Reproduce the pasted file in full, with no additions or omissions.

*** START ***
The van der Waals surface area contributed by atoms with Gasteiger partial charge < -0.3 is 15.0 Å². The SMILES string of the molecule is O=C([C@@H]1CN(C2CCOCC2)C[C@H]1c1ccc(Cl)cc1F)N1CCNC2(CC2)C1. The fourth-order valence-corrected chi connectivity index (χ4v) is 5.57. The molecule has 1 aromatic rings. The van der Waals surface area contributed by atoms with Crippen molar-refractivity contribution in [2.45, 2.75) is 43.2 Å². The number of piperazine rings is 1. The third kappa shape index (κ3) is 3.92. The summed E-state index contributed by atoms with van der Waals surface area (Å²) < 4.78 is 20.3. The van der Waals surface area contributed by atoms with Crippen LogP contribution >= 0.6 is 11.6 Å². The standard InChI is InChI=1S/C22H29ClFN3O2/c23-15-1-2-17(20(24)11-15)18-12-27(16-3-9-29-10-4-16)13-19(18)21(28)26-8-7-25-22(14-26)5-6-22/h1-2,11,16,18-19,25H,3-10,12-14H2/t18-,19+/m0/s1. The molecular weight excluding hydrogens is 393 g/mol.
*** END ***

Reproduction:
The van der Waals surface area contributed by atoms with Gasteiger partial charge < -0.3 is 15.0 Å². The SMILES string of the molecule is O=C([C@@H]1CN(C2CCOCC2)C[C@H]1c1ccc(Cl)cc1F)N1CCNC2(CC2)C1. The fourth-order valence-corrected chi connectivity index (χ4v) is 5.57. The molecule has 1 aromatic rings. The van der Waals surface area contributed by atoms with Crippen molar-refractivity contribution in [2.45, 2.75) is 43.2 Å². The number of piperazine rings is 1. The third kappa shape index (κ3) is 3.92. The summed E-state index contributed by atoms with van der Waals surface area (Å²) < 4.78 is 20.3. The van der Waals surface area contributed by atoms with Crippen LogP contribution >= 0.6 is 11.6 Å². The standard InChI is InChI=1S/C22H29ClFN3O2/c23-15-1-2-17(20(24)11-15)18-12-27(16-3-9-29-10-4-16)13-19(18)21(28)26-8-7-25-22(14-26)5-6-22/h1-2,11,16,18-19,25H,3-10,12-14H2/t18-,19+/m0/s1. The molecular weight excluding hydrogens is 393 g/mol.